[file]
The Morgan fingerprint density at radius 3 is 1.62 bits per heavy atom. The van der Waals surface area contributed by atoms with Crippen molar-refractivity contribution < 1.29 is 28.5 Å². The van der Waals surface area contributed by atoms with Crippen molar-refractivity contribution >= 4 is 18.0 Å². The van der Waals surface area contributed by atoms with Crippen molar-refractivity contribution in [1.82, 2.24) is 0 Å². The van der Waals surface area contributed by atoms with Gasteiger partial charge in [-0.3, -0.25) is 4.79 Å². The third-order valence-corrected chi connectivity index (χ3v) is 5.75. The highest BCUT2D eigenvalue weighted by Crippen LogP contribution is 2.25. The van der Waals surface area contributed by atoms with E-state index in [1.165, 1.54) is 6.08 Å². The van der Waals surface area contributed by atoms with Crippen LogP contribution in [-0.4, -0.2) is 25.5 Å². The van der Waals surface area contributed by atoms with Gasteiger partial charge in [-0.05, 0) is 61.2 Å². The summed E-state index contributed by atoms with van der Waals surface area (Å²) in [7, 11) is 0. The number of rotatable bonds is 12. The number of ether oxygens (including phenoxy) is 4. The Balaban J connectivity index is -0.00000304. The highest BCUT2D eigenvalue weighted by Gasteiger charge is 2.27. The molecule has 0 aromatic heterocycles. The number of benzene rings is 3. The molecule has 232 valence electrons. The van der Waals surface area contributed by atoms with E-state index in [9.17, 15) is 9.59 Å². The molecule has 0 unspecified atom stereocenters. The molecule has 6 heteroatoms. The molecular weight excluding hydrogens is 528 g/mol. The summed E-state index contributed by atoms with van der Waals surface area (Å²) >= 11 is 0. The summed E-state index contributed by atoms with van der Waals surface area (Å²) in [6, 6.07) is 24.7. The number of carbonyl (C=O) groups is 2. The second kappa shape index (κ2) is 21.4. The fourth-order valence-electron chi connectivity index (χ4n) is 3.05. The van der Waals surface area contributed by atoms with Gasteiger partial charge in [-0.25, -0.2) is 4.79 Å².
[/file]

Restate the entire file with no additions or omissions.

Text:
The Morgan fingerprint density at radius 3 is 1.62 bits per heavy atom. The van der Waals surface area contributed by atoms with Crippen molar-refractivity contribution < 1.29 is 28.5 Å². The van der Waals surface area contributed by atoms with Crippen molar-refractivity contribution >= 4 is 18.0 Å². The van der Waals surface area contributed by atoms with Crippen molar-refractivity contribution in [1.82, 2.24) is 0 Å². The van der Waals surface area contributed by atoms with Gasteiger partial charge in [-0.3, -0.25) is 4.79 Å². The third-order valence-corrected chi connectivity index (χ3v) is 5.75. The highest BCUT2D eigenvalue weighted by Crippen LogP contribution is 2.25. The van der Waals surface area contributed by atoms with E-state index in [1.165, 1.54) is 6.08 Å². The van der Waals surface area contributed by atoms with Crippen LogP contribution in [-0.4, -0.2) is 25.5 Å². The van der Waals surface area contributed by atoms with Gasteiger partial charge in [-0.05, 0) is 61.2 Å². The summed E-state index contributed by atoms with van der Waals surface area (Å²) in [7, 11) is 0. The number of rotatable bonds is 12. The number of ether oxygens (including phenoxy) is 4. The Balaban J connectivity index is -0.00000304. The highest BCUT2D eigenvalue weighted by Gasteiger charge is 2.27. The molecule has 0 aromatic heterocycles. The number of benzene rings is 3. The molecule has 232 valence electrons. The van der Waals surface area contributed by atoms with E-state index in [9.17, 15) is 9.59 Å². The molecule has 0 unspecified atom stereocenters. The molecule has 6 heteroatoms. The molecular weight excluding hydrogens is 528 g/mol. The summed E-state index contributed by atoms with van der Waals surface area (Å²) >= 11 is 0. The summed E-state index contributed by atoms with van der Waals surface area (Å²) in [6, 6.07) is 24.7. The number of carbonyl (C=O) groups is 2. The second kappa shape index (κ2) is 21.4. The fourth-order valence-electron chi connectivity index (χ4n) is 3.05. The van der Waals surface area contributed by atoms with Gasteiger partial charge in [-0.25, -0.2) is 4.79 Å².